And were there many men in your group?

They are definitely in the minority, but it seems there are a growing number of men. I think it’s because they are realizing with an Associate Nursing Degree you can start working as a nurse and have a very tangible opportunity to pursue further education to work in whatever specific field you want. I’m going for a CRNA – Certified Registered Nurse Anesthetist.  In the end, you don’t have to sacrifice as much from your personal life as doctors do and still reach a high level of practice.


I understand you were the valedictorian for your class. Congratulations!

Thank you. Two years before I watched my sister give her valedictorian speech. I’m looking back at that now and realizing, for me, how much choosing this path came down to the spirit of adventure. I don’t mean fun – that’s for children. Adventure is for adults. It isn’t always fun; it’s risky. I think most people crave adventure, though not everyone has the self-confidence or enough wins under their belt to pursue it.


(Excerpt From Daniel Pitman’s Speech):

“Two years ago, the people in this group each sat down at some point and decided that nursing was their path. It may have been because they wanted to care for people at a high level of competency; it may have been an opportunity to improve the quality of their life and their family’s; it may have been a pathway opening up the opportunity for higher levels of practice in the future, or it may have been the rectification of someone’s failure to meet their abilities earlier in life. No matter the reason, we all took this adventure together. 

I say adventure because that’s what we did. Of course, we had fun in some parts, but I wouldn’t refer to the last two years as fun. Fun is for children, and adventure is so much more. We dealt with long nights, mental, emotional, and physical struggles, overwhelming loads of work and tight timelines, wins, losses, and the lessons of our mistakes. We voluntarily chose a hard and demanding path. Maybe we didn’t realize how hard it would be, but we were willing to undertake and shoulder that burden and sacrifice to arrive at something very real. Something meaningful. Something transformative. Something we all felt walking away from campus on our last day and something we feel again today. We have earned this elated feeling of accomplishment.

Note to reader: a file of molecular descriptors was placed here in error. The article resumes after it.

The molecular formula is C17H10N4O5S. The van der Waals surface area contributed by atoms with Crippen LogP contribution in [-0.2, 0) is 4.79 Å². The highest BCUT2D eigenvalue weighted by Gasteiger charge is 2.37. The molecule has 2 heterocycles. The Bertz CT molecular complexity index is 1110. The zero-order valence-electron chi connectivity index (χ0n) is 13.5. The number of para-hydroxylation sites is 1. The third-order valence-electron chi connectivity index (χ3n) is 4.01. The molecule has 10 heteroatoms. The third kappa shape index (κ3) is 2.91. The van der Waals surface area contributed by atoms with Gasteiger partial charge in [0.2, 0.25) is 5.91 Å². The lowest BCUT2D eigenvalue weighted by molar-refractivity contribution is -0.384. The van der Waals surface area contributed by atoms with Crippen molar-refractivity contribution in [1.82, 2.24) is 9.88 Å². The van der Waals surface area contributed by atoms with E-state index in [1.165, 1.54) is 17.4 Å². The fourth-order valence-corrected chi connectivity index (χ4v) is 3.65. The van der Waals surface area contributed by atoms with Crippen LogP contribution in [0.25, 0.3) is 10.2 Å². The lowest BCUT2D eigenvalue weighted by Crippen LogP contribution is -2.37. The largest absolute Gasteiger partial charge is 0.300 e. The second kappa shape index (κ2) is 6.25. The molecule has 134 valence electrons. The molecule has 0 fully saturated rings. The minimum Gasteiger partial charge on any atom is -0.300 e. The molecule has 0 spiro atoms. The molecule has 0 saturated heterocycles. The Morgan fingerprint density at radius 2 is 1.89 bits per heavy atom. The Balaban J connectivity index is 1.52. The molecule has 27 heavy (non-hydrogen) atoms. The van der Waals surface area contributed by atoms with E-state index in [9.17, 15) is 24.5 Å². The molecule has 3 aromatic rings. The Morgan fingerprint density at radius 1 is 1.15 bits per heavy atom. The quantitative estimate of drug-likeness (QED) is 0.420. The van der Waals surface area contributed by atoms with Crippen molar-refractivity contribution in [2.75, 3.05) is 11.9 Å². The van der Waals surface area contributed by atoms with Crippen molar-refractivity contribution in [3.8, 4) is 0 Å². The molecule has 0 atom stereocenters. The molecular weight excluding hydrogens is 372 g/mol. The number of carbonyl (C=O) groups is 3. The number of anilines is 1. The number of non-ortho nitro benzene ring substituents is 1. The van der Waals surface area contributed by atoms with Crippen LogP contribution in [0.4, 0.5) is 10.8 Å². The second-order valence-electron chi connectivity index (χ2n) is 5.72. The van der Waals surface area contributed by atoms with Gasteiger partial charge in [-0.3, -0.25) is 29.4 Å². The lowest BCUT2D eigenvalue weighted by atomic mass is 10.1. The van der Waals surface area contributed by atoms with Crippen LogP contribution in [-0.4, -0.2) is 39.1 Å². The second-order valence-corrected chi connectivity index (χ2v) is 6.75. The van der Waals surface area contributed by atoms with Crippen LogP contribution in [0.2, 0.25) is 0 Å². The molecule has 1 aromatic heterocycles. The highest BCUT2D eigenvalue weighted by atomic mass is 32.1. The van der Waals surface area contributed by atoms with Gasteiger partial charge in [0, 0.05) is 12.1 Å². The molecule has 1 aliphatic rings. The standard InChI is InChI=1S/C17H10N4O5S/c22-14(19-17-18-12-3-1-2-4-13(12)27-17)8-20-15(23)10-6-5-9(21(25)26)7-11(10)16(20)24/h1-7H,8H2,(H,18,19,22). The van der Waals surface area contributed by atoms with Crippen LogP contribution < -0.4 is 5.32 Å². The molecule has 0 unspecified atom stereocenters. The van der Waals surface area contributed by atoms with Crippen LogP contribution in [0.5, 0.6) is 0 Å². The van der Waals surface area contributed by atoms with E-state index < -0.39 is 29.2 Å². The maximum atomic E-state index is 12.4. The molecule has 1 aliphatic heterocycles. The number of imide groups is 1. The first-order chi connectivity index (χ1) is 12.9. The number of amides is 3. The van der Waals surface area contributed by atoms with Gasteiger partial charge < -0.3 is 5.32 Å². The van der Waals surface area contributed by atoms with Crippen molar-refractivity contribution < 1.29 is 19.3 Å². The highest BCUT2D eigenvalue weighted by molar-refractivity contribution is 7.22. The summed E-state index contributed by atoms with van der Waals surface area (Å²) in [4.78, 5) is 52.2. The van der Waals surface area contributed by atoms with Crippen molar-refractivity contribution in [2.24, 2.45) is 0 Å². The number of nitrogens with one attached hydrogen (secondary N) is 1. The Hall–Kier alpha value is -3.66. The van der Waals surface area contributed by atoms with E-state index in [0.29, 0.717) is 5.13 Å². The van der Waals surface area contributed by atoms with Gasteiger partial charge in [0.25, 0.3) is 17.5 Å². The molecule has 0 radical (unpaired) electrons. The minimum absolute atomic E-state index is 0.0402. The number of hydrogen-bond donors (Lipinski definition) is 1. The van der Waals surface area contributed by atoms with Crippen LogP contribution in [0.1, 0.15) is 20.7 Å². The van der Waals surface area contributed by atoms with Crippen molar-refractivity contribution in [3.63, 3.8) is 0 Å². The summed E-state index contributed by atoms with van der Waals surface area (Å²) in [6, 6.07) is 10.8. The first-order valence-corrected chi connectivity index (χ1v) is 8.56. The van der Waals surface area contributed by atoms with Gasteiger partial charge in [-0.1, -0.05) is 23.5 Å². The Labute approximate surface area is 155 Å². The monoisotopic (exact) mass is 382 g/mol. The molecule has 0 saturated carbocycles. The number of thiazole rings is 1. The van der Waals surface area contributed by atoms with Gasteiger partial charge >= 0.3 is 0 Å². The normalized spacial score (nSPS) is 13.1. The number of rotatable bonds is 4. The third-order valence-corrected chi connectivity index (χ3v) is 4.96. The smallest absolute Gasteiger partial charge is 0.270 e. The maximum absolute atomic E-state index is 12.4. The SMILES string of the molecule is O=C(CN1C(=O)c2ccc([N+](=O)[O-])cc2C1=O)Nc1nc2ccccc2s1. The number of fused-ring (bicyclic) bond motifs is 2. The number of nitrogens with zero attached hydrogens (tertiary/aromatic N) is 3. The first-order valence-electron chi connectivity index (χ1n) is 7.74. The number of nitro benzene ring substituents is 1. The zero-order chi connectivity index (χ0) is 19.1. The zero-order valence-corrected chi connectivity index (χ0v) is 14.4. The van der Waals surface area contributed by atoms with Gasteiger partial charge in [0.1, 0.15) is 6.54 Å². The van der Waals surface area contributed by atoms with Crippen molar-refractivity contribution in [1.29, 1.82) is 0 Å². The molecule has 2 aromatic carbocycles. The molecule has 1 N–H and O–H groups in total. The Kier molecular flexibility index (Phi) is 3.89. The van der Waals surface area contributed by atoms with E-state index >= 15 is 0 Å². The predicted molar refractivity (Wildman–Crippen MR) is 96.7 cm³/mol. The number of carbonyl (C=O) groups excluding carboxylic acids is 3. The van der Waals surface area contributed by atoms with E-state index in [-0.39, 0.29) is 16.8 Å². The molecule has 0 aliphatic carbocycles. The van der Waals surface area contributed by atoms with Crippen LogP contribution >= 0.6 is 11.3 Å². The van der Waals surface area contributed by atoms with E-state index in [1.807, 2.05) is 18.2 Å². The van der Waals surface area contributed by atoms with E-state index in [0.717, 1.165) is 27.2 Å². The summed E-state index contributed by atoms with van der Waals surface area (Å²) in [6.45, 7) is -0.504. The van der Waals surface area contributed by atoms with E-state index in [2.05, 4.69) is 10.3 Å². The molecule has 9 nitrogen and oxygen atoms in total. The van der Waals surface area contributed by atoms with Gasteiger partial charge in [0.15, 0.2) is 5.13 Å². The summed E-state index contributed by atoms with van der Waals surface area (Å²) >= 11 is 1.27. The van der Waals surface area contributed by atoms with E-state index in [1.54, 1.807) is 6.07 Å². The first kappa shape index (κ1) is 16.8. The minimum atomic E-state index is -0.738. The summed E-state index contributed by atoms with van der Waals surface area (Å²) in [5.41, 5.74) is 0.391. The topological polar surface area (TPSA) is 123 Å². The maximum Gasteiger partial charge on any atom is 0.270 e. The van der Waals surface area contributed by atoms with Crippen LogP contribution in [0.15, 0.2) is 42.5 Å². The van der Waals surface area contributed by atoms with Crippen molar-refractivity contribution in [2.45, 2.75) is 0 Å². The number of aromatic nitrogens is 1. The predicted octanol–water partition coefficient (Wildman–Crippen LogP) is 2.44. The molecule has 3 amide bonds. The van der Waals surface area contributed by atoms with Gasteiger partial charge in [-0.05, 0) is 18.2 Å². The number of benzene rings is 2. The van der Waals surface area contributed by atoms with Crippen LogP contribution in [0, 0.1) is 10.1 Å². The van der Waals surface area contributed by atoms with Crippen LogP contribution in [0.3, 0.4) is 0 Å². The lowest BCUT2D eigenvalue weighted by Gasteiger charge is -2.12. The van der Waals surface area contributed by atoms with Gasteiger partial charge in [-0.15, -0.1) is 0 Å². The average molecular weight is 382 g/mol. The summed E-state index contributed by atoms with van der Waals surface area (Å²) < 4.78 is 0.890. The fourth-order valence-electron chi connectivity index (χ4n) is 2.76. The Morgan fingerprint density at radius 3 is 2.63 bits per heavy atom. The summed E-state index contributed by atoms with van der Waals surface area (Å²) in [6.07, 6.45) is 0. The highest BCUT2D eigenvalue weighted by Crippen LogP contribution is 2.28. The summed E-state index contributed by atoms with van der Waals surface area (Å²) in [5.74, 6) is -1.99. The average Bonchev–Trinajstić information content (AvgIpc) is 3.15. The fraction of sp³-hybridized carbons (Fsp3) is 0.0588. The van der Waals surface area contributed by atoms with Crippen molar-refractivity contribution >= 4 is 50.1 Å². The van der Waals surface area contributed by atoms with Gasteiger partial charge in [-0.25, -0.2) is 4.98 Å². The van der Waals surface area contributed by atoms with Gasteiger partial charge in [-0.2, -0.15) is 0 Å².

It’s an honor to have experienced this adventure with each of you.”

You couldn’t have said it better. Is there anyone from the faculty you would like to thank?

“Let’s go forth and take the best of what Carrington gave us. Let’s take the analytical skills required by Prof. Gilley, the comprehensive and detailed knowledge of anatomy and pathophysiology gifted to us from Dr. K, the sass and enthusiasm we received from Dr. Smith (with or without the expletives), the overwhelming kindness of Prof. Neely, the actual applications of the nursing process from Prof. Sabol, the expert knowledge of Dr. Oki, the experience and hands-on examples from Prof. Currasco, Dr. Catlin’s ability to command attention and respect, the critical thinking demanded by Dr. Ralleca, Prof. G’s genuine encouragement and belief, and Dean D’s kindness, professionalism, and her ability to strike fear in most students.”